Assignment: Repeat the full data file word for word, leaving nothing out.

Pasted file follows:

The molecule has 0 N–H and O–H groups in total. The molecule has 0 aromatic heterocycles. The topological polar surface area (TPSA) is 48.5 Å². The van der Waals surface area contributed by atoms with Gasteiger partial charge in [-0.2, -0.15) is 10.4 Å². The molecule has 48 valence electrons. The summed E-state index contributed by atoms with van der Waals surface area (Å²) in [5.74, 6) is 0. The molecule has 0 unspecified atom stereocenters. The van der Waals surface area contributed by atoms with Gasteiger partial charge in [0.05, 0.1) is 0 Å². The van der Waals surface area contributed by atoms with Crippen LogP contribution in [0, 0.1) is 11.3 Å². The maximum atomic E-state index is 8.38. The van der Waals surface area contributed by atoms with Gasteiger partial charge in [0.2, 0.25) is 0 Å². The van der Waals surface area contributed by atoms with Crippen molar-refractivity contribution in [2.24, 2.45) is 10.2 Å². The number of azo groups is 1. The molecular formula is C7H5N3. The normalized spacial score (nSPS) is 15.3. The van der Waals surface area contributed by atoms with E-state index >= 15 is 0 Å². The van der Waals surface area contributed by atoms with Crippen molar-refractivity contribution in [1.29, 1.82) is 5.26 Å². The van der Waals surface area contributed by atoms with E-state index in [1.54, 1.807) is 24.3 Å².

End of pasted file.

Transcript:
The molecule has 0 N–H and O–H groups in total. The molecule has 0 aromatic heterocycles. The topological polar surface area (TPSA) is 48.5 Å². The van der Waals surface area contributed by atoms with Gasteiger partial charge in [-0.2, -0.15) is 10.4 Å². The molecule has 48 valence electrons. The summed E-state index contributed by atoms with van der Waals surface area (Å²) in [5.74, 6) is 0. The molecule has 0 unspecified atom stereocenters. The van der Waals surface area contributed by atoms with Gasteiger partial charge in [0.05, 0.1) is 0 Å². The van der Waals surface area contributed by atoms with Crippen LogP contribution in [0, 0.1) is 11.3 Å². The maximum atomic E-state index is 8.38. The van der Waals surface area contributed by atoms with Gasteiger partial charge in [0.2, 0.25) is 0 Å². The van der Waals surface area contributed by atoms with Crippen molar-refractivity contribution in [2.24, 2.45) is 10.2 Å². The number of azo groups is 1. The molecular formula is C7H5N3. The normalized spacial score (nSPS) is 15.3. The van der Waals surface area contributed by atoms with E-state index >= 15 is 0 Å². The van der Waals surface area contributed by atoms with Crippen molar-refractivity contribution in [1.29, 1.82) is 5.26 Å². The van der Waals surface area contributed by atoms with E-state index in [1.54, 1.807) is 24.3 Å².